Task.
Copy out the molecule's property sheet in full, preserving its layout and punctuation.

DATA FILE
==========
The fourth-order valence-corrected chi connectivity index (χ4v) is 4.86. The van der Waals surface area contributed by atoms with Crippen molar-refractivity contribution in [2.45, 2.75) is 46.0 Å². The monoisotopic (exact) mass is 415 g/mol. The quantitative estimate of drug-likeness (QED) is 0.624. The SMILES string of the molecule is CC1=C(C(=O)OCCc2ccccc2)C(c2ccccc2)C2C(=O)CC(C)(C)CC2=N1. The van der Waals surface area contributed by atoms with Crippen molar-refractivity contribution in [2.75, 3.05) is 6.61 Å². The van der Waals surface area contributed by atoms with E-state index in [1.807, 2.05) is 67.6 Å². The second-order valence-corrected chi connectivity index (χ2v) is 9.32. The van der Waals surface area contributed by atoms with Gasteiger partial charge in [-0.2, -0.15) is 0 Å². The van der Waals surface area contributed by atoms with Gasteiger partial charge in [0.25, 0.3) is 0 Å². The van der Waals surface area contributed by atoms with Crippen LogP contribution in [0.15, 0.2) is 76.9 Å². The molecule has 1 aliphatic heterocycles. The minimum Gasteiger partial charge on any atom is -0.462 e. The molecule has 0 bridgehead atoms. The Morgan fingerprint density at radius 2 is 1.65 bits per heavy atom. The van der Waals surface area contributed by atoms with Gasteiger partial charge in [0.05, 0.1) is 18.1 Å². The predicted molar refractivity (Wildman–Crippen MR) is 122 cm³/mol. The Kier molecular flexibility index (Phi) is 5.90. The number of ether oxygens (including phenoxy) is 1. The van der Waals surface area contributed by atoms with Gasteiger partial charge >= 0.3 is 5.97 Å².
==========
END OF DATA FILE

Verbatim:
The fourth-order valence-corrected chi connectivity index (χ4v) is 4.86. The van der Waals surface area contributed by atoms with Crippen molar-refractivity contribution in [2.45, 2.75) is 46.0 Å². The monoisotopic (exact) mass is 415 g/mol. The quantitative estimate of drug-likeness (QED) is 0.624. The SMILES string of the molecule is CC1=C(C(=O)OCCc2ccccc2)C(c2ccccc2)C2C(=O)CC(C)(C)CC2=N1. The van der Waals surface area contributed by atoms with Crippen molar-refractivity contribution in [2.75, 3.05) is 6.61 Å². The van der Waals surface area contributed by atoms with E-state index in [1.807, 2.05) is 67.6 Å². The second-order valence-corrected chi connectivity index (χ2v) is 9.32. The van der Waals surface area contributed by atoms with Gasteiger partial charge in [-0.2, -0.15) is 0 Å². The van der Waals surface area contributed by atoms with Gasteiger partial charge in [0.25, 0.3) is 0 Å². The van der Waals surface area contributed by atoms with Crippen LogP contribution in [0.15, 0.2) is 76.9 Å². The molecule has 1 aliphatic heterocycles. The minimum Gasteiger partial charge on any atom is -0.462 e. The molecule has 0 bridgehead atoms. The Morgan fingerprint density at radius 2 is 1.65 bits per heavy atom. The van der Waals surface area contributed by atoms with Gasteiger partial charge in [0.05, 0.1) is 18.1 Å². The predicted molar refractivity (Wildman–Crippen MR) is 122 cm³/mol. The Kier molecular flexibility index (Phi) is 5.90. The number of ether oxygens (including phenoxy) is 1. The van der Waals surface area contributed by atoms with Gasteiger partial charge >= 0.3 is 5.97 Å².